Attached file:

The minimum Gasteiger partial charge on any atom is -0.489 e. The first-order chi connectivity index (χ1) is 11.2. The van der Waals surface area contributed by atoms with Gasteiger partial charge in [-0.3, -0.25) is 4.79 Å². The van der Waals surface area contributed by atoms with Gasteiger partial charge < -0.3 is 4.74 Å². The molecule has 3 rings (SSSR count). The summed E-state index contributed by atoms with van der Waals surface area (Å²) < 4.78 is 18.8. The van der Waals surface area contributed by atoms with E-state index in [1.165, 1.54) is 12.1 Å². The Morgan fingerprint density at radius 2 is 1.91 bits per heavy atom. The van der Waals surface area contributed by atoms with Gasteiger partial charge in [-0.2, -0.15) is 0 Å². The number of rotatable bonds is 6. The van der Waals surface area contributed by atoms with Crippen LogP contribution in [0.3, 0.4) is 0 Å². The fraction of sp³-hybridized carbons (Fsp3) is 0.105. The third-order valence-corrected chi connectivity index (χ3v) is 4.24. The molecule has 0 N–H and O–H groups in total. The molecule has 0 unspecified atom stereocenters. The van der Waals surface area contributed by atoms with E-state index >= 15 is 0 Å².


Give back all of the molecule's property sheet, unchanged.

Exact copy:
The minimum Gasteiger partial charge on any atom is -0.489 e. The first-order chi connectivity index (χ1) is 11.2. The van der Waals surface area contributed by atoms with Gasteiger partial charge in [-0.3, -0.25) is 4.79 Å². The van der Waals surface area contributed by atoms with Gasteiger partial charge < -0.3 is 4.74 Å². The molecule has 3 rings (SSSR count). The summed E-state index contributed by atoms with van der Waals surface area (Å²) < 4.78 is 18.8. The van der Waals surface area contributed by atoms with E-state index in [1.165, 1.54) is 12.1 Å². The Morgan fingerprint density at radius 2 is 1.91 bits per heavy atom. The van der Waals surface area contributed by atoms with Gasteiger partial charge in [-0.2, -0.15) is 0 Å². The number of rotatable bonds is 6. The van der Waals surface area contributed by atoms with Crippen LogP contribution in [0.3, 0.4) is 0 Å². The fraction of sp³-hybridized carbons (Fsp3) is 0.105. The third-order valence-corrected chi connectivity index (χ3v) is 4.24. The molecule has 0 N–H and O–H groups in total. The molecule has 0 unspecified atom stereocenters. The van der Waals surface area contributed by atoms with E-state index >= 15 is 0 Å².